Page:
Yellow fever funds slow to arrive in Angola
International Federation of Red Cross and Red Crescent Societies
has received just 22 percent of the US$1.4 million it appealed for last month in response to a deadly yellow fever outbreak in Angola. There have been 3,748 suspected cases and 364 deaths across all 18 of Angola’s provinces since the outbreak – the worst seen by the country for 30 years – was detected in Luanda in late December 2015. Only the
Canadian Government
Japanese Red Cross Society
have been named as having committed funds to the appeal in an update published on the federation’s website. “Most of the funds will be used to support vaccination, so will be spent in the next few weeks as vaccination continues,” said Benoit Carpentier, public communications and outreach team leader at the International Federation of Red Cross and Red Crescent Societies. A massive immunisation campaign led by 3,668 Red Cross volunteers has reduced transmission of yellow fever in Angola, although concerns remain in districts such as Cuanza Sul, Cuando Cubango, Cuanza Norte, where vaccinations have not been fully implemented. Carpentier added: “With the current strategic plans, the situation should continue to be stable and the outbreak should hopefully be contained before the rain starts again in September.” The Democratic Republic of the Congo (DRC) is meanwhile also facing up to 1,800 suspected cases of yellow fever. The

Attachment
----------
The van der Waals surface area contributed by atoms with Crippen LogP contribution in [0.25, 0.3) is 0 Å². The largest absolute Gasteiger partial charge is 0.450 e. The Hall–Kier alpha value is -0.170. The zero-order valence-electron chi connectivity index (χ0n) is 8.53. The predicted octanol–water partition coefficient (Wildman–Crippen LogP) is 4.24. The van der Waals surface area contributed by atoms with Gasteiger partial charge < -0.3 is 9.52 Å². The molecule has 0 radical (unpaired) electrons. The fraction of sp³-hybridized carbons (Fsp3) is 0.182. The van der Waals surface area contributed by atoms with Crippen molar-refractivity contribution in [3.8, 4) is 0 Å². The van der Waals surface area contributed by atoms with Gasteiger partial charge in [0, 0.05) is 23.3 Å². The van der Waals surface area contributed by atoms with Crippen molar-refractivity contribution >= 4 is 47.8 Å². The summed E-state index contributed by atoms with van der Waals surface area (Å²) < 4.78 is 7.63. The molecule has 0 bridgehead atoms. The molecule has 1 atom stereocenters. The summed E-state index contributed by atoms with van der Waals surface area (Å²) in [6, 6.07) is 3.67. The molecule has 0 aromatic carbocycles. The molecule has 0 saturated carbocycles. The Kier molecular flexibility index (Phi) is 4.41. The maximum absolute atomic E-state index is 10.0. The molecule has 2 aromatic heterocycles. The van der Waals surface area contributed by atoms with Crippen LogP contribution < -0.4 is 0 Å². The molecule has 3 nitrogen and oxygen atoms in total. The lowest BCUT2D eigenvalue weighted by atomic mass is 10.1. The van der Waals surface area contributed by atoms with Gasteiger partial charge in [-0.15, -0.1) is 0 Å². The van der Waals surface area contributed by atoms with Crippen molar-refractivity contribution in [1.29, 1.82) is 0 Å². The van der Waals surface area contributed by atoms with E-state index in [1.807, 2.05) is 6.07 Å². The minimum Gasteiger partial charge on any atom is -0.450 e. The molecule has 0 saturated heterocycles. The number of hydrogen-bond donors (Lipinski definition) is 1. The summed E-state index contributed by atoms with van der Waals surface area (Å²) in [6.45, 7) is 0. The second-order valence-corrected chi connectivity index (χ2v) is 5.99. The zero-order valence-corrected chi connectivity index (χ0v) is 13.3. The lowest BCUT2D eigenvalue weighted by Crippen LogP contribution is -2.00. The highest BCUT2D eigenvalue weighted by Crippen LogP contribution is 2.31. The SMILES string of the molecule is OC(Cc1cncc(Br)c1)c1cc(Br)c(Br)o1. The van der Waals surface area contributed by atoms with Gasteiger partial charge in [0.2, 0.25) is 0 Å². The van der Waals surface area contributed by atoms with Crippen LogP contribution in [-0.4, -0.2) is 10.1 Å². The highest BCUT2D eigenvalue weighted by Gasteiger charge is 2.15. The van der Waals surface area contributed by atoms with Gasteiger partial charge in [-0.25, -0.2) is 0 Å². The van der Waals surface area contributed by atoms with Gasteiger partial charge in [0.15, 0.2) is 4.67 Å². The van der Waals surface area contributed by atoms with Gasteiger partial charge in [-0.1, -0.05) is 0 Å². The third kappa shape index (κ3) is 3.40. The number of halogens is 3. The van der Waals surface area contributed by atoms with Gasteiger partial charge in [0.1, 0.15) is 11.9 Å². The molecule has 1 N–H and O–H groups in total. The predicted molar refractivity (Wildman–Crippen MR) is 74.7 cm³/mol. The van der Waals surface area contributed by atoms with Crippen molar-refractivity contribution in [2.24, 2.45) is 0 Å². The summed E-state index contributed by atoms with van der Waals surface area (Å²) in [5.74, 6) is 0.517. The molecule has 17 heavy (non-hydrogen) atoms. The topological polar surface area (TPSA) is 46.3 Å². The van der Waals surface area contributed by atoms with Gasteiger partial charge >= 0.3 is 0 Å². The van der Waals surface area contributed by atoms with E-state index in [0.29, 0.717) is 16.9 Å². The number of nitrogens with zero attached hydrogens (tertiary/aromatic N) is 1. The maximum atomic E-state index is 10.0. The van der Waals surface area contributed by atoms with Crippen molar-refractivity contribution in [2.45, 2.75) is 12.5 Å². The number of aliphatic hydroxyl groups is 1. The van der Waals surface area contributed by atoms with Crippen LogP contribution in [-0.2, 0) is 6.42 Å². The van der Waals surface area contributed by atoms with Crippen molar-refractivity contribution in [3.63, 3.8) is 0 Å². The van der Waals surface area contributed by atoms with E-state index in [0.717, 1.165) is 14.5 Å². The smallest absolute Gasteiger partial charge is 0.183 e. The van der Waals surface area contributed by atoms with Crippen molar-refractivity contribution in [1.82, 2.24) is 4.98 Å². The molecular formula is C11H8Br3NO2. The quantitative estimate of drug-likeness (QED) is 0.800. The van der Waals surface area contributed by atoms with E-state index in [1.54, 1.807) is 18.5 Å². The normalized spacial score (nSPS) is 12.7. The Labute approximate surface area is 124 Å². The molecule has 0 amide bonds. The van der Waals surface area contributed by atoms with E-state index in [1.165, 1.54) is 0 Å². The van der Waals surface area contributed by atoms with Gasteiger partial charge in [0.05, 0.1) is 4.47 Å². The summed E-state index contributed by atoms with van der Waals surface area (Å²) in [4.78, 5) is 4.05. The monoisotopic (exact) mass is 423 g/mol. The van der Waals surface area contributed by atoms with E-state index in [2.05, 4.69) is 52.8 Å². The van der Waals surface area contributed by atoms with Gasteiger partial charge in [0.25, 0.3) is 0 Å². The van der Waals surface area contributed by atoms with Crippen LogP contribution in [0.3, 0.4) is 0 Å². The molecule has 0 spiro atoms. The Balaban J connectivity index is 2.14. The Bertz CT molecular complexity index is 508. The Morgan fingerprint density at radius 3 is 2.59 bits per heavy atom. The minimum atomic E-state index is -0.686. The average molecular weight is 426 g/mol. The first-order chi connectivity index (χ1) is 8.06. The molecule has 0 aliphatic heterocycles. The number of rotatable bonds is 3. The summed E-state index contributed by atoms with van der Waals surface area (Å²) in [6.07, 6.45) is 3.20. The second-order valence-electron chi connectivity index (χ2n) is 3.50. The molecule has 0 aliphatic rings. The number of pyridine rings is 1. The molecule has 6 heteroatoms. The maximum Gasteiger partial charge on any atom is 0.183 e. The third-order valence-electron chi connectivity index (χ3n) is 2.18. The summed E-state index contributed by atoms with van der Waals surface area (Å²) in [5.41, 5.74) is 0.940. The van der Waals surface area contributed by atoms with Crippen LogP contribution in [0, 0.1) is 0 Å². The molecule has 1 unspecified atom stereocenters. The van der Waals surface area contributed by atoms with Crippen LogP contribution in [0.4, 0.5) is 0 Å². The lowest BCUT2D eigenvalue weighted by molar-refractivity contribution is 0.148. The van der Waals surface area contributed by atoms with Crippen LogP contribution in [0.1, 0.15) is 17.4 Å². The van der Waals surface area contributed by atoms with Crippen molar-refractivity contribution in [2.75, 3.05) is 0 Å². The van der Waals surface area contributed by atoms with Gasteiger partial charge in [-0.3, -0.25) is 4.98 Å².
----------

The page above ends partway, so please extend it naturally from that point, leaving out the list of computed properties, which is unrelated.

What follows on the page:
World Health Organisation
has deployment of a mobile laboratory from the
European Union
to DRC, which will be used to transport equipment and supplies for blood testing in Kwango province for an initial period of three months. Kenya and China have reported yellow fever cases linked to the outbreak in Angola, though some medical professionals in Uganda are currently concerned the disease could cross the border from DRC through non-immunised carriers. “We have not registered any cases linked to the yellow fever outbreak in Angola, yet,” said Alex Muhawe, a registered nurse at
St Francis Hospital
in Uganda’s Kisoro district. “It is [however] possible a large proportion of the travellers arriving from the Congo are not being immunised by the time they arrive.” “Even though our hospital is private, we rely on vaccinations from the government which is not consistent. As a result, I doubt we would be able to cope with a large outbreak,” Muhawe added.
By Adam Pitt
Photo: Ian Barbour